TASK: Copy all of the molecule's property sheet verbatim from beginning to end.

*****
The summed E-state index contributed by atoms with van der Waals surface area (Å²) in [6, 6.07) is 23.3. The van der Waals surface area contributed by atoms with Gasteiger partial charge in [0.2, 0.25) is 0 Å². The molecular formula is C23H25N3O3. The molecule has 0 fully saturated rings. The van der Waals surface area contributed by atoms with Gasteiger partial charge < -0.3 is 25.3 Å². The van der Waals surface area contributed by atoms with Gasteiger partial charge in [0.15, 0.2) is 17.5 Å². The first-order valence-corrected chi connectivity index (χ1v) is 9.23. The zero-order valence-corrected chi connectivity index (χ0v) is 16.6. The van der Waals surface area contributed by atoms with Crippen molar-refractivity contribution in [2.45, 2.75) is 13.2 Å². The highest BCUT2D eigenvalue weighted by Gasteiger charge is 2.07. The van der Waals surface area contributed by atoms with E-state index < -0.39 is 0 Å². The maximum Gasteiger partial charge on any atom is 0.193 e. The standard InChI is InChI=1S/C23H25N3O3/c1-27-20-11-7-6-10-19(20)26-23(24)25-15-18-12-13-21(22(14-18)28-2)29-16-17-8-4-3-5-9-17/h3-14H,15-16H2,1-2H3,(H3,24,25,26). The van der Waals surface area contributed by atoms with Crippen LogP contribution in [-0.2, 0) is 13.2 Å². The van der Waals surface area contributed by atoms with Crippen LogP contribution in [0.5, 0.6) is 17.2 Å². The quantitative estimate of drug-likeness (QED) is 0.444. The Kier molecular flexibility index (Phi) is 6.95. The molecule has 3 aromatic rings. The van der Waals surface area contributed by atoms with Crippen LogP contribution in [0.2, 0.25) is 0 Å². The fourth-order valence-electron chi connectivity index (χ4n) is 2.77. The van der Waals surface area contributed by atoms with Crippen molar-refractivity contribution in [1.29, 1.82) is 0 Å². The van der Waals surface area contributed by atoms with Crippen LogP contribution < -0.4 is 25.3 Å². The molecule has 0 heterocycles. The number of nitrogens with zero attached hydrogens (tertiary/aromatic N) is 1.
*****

The summed E-state index contributed by atoms with van der Waals surface area (Å²) in [6, 6.07) is 23.3. The van der Waals surface area contributed by atoms with Gasteiger partial charge in [0.2, 0.25) is 0 Å². The molecular formula is C23H25N3O3. The molecule has 0 fully saturated rings. The van der Waals surface area contributed by atoms with Gasteiger partial charge < -0.3 is 25.3 Å². The van der Waals surface area contributed by atoms with Gasteiger partial charge in [0.15, 0.2) is 17.5 Å². The first-order valence-corrected chi connectivity index (χ1v) is 9.23. The zero-order valence-corrected chi connectivity index (χ0v) is 16.6. The van der Waals surface area contributed by atoms with Crippen molar-refractivity contribution in [2.45, 2.75) is 13.2 Å². The highest BCUT2D eigenvalue weighted by Gasteiger charge is 2.07. The van der Waals surface area contributed by atoms with E-state index < -0.39 is 0 Å². The maximum Gasteiger partial charge on any atom is 0.193 e. The standard InChI is InChI=1S/C23H25N3O3/c1-27-20-11-7-6-10-19(20)26-23(24)25-15-18-12-13-21(22(14-18)28-2)29-16-17-8-4-3-5-9-17/h3-14H,15-16H2,1-2H3,(H3,24,25,26). The van der Waals surface area contributed by atoms with Crippen LogP contribution in [-0.2, 0) is 13.2 Å². The van der Waals surface area contributed by atoms with Crippen LogP contribution in [0.5, 0.6) is 17.2 Å². The quantitative estimate of drug-likeness (QED) is 0.444. The Kier molecular flexibility index (Phi) is 6.95. The molecule has 3 aromatic rings. The van der Waals surface area contributed by atoms with Crippen LogP contribution in [0.2, 0.25) is 0 Å². The fourth-order valence-electron chi connectivity index (χ4n) is 2.77. The van der Waals surface area contributed by atoms with Crippen molar-refractivity contribution in [1.29, 1.82) is 0 Å². The van der Waals surface area contributed by atoms with Crippen LogP contribution < -0.4 is 25.3 Å². The molecule has 0 heterocycles. The number of nitrogens with zero attached hydrogens (tertiary/aromatic N) is 1.